About King

Hoehr-Grenzhausen is a little village located on the west side of the Rhine
river near Frankfurt Germany. Just a little tiny dot on the map, yet a
significant location for the history of the German beer steins. It might have
been here, where the German beer steins were first produced in the 14th
century. And it is here where you still find companies which are loyal to their
heritage of old traditions used to produce the world famous German beer
stein.
One of the largest beer stein factories is King-Werk, located right in the
heart of Hoehr Grenzhausen. King-Werk was founded in 1949 by Friedrich
Wuerfel and Edmund Mueller, a master craftsman who acquired most of his
knowledge during his employment with Marzi & Remy, a beer stein
manufacturer founded in 1860 and closed in 1990. Despite a rough start in
a very primitive production facility and their initial misadventures with Balky
Kilns, King-Werk soon thrived to be one of the leading and internationally
recognized beer stein manufacturer in Germany.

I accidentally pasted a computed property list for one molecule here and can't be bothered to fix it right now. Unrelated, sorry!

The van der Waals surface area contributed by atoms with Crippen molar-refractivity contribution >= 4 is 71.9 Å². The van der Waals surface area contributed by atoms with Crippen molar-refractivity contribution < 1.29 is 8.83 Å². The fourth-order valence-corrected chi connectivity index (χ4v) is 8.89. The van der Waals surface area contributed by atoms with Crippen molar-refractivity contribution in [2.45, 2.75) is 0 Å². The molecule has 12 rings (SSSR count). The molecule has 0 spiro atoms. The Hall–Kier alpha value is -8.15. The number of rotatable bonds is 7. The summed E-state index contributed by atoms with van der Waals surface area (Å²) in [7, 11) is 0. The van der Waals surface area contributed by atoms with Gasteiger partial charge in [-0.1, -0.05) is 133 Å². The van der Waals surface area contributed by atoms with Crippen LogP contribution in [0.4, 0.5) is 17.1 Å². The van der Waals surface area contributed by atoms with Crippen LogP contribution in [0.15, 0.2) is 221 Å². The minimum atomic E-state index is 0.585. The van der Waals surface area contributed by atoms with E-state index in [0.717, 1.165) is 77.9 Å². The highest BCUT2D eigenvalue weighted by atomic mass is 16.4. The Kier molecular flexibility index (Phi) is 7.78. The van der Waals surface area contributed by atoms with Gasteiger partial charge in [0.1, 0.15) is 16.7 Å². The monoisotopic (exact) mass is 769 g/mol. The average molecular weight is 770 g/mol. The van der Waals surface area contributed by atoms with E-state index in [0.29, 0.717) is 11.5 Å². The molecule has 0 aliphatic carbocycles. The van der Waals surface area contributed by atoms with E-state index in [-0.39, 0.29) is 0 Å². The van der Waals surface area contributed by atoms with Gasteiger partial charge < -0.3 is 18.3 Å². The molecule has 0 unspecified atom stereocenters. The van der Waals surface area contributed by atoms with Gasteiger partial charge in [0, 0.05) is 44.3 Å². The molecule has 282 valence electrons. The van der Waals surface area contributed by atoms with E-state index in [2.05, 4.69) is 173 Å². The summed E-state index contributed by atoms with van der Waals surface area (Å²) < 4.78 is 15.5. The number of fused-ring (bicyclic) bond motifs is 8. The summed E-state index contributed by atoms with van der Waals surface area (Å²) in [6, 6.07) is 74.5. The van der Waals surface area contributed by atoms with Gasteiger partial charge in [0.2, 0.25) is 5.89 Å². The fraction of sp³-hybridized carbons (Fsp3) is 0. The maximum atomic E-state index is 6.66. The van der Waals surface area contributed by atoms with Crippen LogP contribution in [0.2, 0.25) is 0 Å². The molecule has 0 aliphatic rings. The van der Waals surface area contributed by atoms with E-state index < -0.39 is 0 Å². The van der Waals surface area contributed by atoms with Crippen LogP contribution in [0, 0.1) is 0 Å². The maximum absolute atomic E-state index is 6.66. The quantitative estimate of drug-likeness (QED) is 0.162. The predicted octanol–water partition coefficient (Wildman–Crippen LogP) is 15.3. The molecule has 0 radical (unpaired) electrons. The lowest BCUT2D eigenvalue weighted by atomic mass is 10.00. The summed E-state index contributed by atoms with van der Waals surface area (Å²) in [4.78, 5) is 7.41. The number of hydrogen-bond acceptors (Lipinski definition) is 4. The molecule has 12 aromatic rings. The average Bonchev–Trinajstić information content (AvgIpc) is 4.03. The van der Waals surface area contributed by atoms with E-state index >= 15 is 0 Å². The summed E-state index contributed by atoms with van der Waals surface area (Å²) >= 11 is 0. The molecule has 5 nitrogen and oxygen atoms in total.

In 1968 a devastating blaze burned the factory to the ground and King-Werk
nearly became a part of history. But fortunately all important molds could be
salvaged and once again King-Werk did rise like a phoenix from the ashes,
rebuilding their factory from the ground up. This time King-Werk was able to
plan their facility from scratch and influenced by years of experience and
misadventures, they created what is perhaps the most modern pottery
factory where molding, glazing, firing and pewter lid attachment is all
consolidated under one roof. Even though the production process was
modernized, King-Werk still produces all of their steins in accordance with
traditional methods used for many hundreds of years and produces some of
the highest quality handcrafted beer steins available in Germany. To
preserve the traditions of beer stein production, King acquired historical
molds from now closed pottery manufacturers and has one of the largest
mold archives in the industry with beer stein molds dating back to the 18th
and 19th century.